College Writing 2
Harris, Eric G., and Barry J. Babin. Consumer Behavior. 6th ed. Stamford: Cengage Learning, 2014. Print.
Authors Barry J. Babin and Eric G. Harris, wrote the academic book, Consumer Behavior- 6th Edition. Babin graduated Louisiana Tech University and Harris graduated from Pittsburg State University. College students use these academic books nationally. Business and Marketing majors primarily use the academic book, Consumer Behavior. It enlightens them about consumer behavior by informing with facts, examples and scenarios. Compared to the scholar article, Implicit social cognition, this article mentions social identity and the social stereotype. In contrast, the citation below talks about social schema, self- esteem and attitudes on how people stereotype others. This source advocated me by explaining social identity and the advantages of it, along with explaining social stereotypes.
Implicit social cognition: Attitudes, self-esteem, and stereotypes.
Greenwald, Anthony G.; Banaji, Mahzarin R.
Psychological Review, Vol 102(1), Jan 1995, 4-27. http://dx.doi.org/10.1037/0033-295X.102.1.4
Greenwald and Banaji are two researchers that study Psychology and social behavior. They created this article to reach out to other researchers and explain social cognition with stereotypes. In comparison to the academic book, Consumer Behavior, this article discusses social cognition and social behavior with stereotypes. On the other hand, Consumer Behavior discusses what a social stereotype is, does, and gives examples of a social stereotype. In contrast, they both helped me with my research and helped me understand social behavior more.
Lafontaine, Daniel. "Knowing How to Talk: Generalizations, Stereotypes and How They Differ: Authentic Journeys." Knowing How to Talk: Generalizations, Stereotypes and How They Differ: Authentic Journeys. N.p., n.d. Web. 14 Dec. 2014. <http://blog.authenticjourneys.info/2012/10/knowing-how-to-talk-generalizations.html >.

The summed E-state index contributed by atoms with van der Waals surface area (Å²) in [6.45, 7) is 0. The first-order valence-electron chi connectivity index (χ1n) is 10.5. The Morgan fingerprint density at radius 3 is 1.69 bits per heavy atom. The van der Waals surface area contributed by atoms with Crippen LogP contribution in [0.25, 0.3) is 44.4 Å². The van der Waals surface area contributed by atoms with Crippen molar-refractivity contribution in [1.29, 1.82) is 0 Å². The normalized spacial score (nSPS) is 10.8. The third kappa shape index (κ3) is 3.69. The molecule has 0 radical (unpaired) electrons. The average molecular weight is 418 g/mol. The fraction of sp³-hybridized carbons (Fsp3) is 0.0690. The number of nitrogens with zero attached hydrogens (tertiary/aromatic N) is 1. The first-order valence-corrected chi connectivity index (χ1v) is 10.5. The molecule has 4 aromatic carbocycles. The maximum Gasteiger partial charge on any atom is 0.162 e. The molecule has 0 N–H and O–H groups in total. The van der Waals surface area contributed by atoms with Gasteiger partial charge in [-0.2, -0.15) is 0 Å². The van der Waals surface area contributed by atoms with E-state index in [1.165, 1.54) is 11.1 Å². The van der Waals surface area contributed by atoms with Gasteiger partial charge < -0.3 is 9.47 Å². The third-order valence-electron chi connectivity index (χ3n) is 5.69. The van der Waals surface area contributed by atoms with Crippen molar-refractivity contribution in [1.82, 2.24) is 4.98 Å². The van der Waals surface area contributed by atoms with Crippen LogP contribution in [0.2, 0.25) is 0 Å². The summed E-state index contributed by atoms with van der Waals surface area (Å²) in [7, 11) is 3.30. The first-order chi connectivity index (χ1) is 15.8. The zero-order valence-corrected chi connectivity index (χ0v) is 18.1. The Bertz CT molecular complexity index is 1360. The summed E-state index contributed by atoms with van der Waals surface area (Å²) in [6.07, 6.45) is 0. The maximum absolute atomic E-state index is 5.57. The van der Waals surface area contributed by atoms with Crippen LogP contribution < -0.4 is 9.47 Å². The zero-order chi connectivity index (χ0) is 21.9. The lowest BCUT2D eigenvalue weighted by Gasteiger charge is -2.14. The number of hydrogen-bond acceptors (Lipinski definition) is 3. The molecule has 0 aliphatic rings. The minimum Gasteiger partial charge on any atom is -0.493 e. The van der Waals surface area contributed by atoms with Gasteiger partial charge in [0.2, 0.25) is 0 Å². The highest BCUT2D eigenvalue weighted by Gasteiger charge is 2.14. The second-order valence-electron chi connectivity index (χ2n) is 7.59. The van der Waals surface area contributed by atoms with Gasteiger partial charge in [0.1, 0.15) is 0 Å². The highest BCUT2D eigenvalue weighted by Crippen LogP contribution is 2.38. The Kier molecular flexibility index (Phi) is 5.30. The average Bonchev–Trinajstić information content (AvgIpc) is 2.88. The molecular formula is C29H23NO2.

Daniel Lafontaine is a Korean researcher that delivers an article, Knowing How to Talk, and uses primary data that is based on background information, experiments, and personal experience. This study is targeted to people that do not necessarily know the difference between generalizations and stereotypes. In comparison, the cite Simply Psychology, differs because of the different information it gives. Simply Psychology explains the pros and cons of stereotypes while Lafontaine explains the harm stereotyping does to people and what the differences are between generalizing and stereotyping. They are similar because both articles give scenarios about a stereotypical situation. This article really helped support my research by giving me depth of the differences between generalizing and stereotyping.
Mcleod, Saul. "Simply Psychology." Stereotypes. Simply Psychology, 2008. Web. 12 Dec. 2014. <http://www.simplypsychology.org/katz-braly.html>.
Researcher, Saul Mcleod, has a degree in Psychology and a masters in Research and is currently going for a PhD. This scholarly journal article is targeted towards Psychology students of all levels in the UK and the US. In comparison to the cite below, they don’t explain the pros and cons of stereotyping, as well as, what racial stereotypes are. In contrast, they both use experiments as support to explain the use of stereotypes. This article helped me the most because the information given was very informative and I felt it was appropriate to use his information.